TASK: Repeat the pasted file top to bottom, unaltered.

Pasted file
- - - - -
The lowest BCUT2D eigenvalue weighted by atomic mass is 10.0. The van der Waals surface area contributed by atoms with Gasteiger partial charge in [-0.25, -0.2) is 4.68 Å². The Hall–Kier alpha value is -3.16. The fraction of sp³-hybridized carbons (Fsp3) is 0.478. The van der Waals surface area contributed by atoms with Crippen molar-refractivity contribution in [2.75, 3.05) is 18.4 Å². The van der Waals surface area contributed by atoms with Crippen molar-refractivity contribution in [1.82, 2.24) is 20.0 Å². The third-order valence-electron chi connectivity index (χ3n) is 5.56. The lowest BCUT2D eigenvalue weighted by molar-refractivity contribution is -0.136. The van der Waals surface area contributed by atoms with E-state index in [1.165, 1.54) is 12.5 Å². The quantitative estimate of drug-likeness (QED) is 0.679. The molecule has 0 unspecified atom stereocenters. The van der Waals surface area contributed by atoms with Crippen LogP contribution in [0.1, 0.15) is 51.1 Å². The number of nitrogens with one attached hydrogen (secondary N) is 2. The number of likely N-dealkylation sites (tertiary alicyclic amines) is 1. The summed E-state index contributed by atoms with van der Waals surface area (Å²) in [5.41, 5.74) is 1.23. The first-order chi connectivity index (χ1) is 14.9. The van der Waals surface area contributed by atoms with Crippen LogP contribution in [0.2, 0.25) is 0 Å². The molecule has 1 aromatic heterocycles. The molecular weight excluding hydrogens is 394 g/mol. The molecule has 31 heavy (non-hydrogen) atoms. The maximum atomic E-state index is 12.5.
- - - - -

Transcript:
The lowest BCUT2D eigenvalue weighted by atomic mass is 10.0. The van der Waals surface area contributed by atoms with Gasteiger partial charge in [-0.25, -0.2) is 4.68 Å². The Hall–Kier alpha value is -3.16. The fraction of sp³-hybridized carbons (Fsp3) is 0.478. The van der Waals surface area contributed by atoms with Crippen molar-refractivity contribution in [2.75, 3.05) is 18.4 Å². The van der Waals surface area contributed by atoms with Crippen molar-refractivity contribution in [1.82, 2.24) is 20.0 Å². The third-order valence-electron chi connectivity index (χ3n) is 5.56. The lowest BCUT2D eigenvalue weighted by molar-refractivity contribution is -0.136. The van der Waals surface area contributed by atoms with E-state index in [1.165, 1.54) is 12.5 Å². The quantitative estimate of drug-likeness (QED) is 0.679. The molecule has 0 unspecified atom stereocenters. The van der Waals surface area contributed by atoms with Crippen LogP contribution in [0.1, 0.15) is 51.1 Å². The number of nitrogens with one attached hydrogen (secondary N) is 2. The number of likely N-dealkylation sites (tertiary alicyclic amines) is 1. The summed E-state index contributed by atoms with van der Waals surface area (Å²) in [5.41, 5.74) is 1.23. The first-order chi connectivity index (χ1) is 14.9. The van der Waals surface area contributed by atoms with Crippen LogP contribution in [0.2, 0.25) is 0 Å². The molecule has 1 aromatic heterocycles. The molecular weight excluding hydrogens is 394 g/mol. The molecule has 31 heavy (non-hydrogen) atoms. The maximum atomic E-state index is 12.5.